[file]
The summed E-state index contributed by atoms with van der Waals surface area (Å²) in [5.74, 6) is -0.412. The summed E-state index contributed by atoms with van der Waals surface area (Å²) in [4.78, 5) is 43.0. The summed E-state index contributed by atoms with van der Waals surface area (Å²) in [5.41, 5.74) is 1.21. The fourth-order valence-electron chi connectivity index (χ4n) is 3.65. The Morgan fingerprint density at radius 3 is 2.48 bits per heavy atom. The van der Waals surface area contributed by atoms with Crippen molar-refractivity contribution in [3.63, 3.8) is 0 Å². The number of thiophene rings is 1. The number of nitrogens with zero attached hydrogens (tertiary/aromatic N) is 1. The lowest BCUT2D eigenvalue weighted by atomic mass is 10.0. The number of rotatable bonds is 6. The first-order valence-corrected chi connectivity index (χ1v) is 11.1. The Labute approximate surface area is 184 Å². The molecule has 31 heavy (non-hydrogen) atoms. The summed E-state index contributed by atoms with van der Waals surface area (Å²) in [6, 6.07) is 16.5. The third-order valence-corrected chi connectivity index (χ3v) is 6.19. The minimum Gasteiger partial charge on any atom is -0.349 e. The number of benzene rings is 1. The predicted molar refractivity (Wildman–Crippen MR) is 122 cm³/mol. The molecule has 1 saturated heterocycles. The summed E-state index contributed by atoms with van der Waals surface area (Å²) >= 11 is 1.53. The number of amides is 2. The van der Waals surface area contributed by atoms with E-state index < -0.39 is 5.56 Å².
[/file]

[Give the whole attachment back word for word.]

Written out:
The summed E-state index contributed by atoms with van der Waals surface area (Å²) in [5.74, 6) is -0.412. The summed E-state index contributed by atoms with van der Waals surface area (Å²) in [4.78, 5) is 43.0. The summed E-state index contributed by atoms with van der Waals surface area (Å²) in [5.41, 5.74) is 1.21. The fourth-order valence-electron chi connectivity index (χ4n) is 3.65. The Morgan fingerprint density at radius 3 is 2.48 bits per heavy atom. The van der Waals surface area contributed by atoms with Crippen molar-refractivity contribution in [3.63, 3.8) is 0 Å². The number of thiophene rings is 1. The number of nitrogens with zero attached hydrogens (tertiary/aromatic N) is 1. The lowest BCUT2D eigenvalue weighted by atomic mass is 10.0. The number of rotatable bonds is 6. The first-order valence-corrected chi connectivity index (χ1v) is 11.1. The Labute approximate surface area is 184 Å². The molecule has 31 heavy (non-hydrogen) atoms. The summed E-state index contributed by atoms with van der Waals surface area (Å²) in [6, 6.07) is 16.5. The third-order valence-corrected chi connectivity index (χ3v) is 6.19. The minimum Gasteiger partial charge on any atom is -0.349 e. The number of benzene rings is 1. The predicted molar refractivity (Wildman–Crippen MR) is 122 cm³/mol. The molecule has 1 saturated heterocycles. The summed E-state index contributed by atoms with van der Waals surface area (Å²) >= 11 is 1.53. The number of amides is 2. The van der Waals surface area contributed by atoms with E-state index < -0.39 is 5.56 Å².